Egyptian presenter Yasmine Ezz accused of promoting women's subjugation

Yasmine Ezz regularly causes controversy with videos urging women to be more obedient to their husbands

Yasmine Ezz, Egyptian television presenter. Photo: @yasminezzmbc / Instagram
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Two of Egypt’s top women’s rights authorities have filed legal complaints against a television presenter on a private Saudi Arabian channel for content that they say promotes violence against women.

Prominent women’s rights activist Nehad Abol Komsan, who heads the Egyptian Centre for Women’s Rights, on Wednesday published a photo of the official complaint she filed with the country’s prosecutor general against MBC presenter Yasmine Ezz, whose statements about women’s role in the home put her at odds with Egypt’s feminist groups.

Ezz presents a nightly talk show on MBC Masr, Kalam El Nas (or Talk of the People) during which she interviews celebrities and discusses social issues. The 34-year-old presenter has repeatedly stirred up controversy with unsolicited advice on her talk show urging women to be more obedient to their husbands and continually asserting that women’s rights movements have gone too far and are destroying the family unit.

In one episode, she told viewers: "When did we forget to glorify our husbands? If your husband is named Mohamed, you can't just call him Mohamed, you have to call him Mr Mohamed."

In another episode, she urges wives to use their "winter voices" on their husbands, which by her own description denotes a "surrender to your husband that makes him feel that there is an innocence about you that you haven't lost".

Her comments are repeatedly criticised by those she interviews, most of whom are prominent celebrities.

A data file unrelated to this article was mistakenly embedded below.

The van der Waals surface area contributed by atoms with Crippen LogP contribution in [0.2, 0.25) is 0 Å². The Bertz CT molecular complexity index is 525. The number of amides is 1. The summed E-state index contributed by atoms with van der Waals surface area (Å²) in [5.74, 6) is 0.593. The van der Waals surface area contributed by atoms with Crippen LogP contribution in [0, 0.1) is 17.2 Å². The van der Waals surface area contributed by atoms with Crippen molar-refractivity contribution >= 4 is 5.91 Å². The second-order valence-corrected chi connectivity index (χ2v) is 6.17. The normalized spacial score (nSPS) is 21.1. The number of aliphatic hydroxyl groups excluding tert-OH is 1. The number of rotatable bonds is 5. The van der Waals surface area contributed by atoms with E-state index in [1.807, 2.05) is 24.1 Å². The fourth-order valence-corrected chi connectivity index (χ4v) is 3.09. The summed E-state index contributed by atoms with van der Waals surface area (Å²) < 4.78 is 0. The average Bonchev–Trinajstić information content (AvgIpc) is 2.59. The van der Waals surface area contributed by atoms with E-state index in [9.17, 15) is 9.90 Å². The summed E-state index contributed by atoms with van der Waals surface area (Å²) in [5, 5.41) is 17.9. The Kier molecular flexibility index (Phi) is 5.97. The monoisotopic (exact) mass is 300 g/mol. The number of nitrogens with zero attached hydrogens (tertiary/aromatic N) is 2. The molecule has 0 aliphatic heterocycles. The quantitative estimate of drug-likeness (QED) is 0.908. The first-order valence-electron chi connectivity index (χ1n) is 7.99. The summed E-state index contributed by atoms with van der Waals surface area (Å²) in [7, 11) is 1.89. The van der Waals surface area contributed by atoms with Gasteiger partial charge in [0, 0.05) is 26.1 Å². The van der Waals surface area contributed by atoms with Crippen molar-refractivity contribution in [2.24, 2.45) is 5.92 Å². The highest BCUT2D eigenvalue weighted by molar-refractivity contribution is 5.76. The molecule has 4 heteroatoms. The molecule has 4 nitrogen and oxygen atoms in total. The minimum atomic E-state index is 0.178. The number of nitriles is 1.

In the complaint, Ms Abol Komsan, known for a moderate, religious brand of feminism that is much more palatable to Egypt’s conservative populace than more extreme takes on the subject, called on the National Council for Women (NCW), a state-affiliated centre for women’s rights, and the Journalists’ Syndicate to step in and halt broadcasting of Ezz’s show in Egypt.

NCW president Maya Morsy on Tuesday made a sharply critical social media post addressing “a female trend journalist on a non-Egyptian channel” in which she urged her to consider that what she broadcasts is being heard by a new generation of impressionable young men and women whose respect for each other could be seriously affected by it.

But Ezz was named in an official complaint filed by the NCW and submitted to the Egyptian Ministry of Information calling for the halting of her show in Egypt.

“Your children and grandchildren will see your statements and they will not be proud,” Ms Morsy wrote on Facebook. “Content published in the electronic sphere is a permanent mark on your person that will never go away.”

Ms Morsy urged her unnamed presenter to practise better journalistic ethics and called on the network who hosts her show to stop broadcasting “these kinds of jokes that cannot be called journalism”. She said that she believes the presenter says such things only to be shocking and to go viral on social media.

Later on Tuesday, Ezz made a scathing post of her own on her official Facebook page.

There she argued that she had the right to present what she thinks is correct on her talk show and that she knew and was proud that her children would see her show because “I say what I say to preserve the family unit”.

“I grew up in a stable family built on mutual respect and morality and I have always pledged to promote those values as a journalist,” Ezz wrote, “I am proud to be Egyptian. My society taught me these values and I have preserved them.”

Ms Morsy and Ms Abol Komsan’s positions on Ezz were backed by prominent members of Egypt’s arts world, including screenwriter Medhat El Adl, who applauded Ms Morsy in a Facebook post for “standing up to someone trying to send women back to the era of the harem”.

But there were those who defended Ezz too, including director Omar Zahran, who chastised Ms Morsy in a Wednesday Facebook post. He said Ezz is “merely promoting more respect between a man and his wife”.

Updated: January 11, 2023, 10:02 PM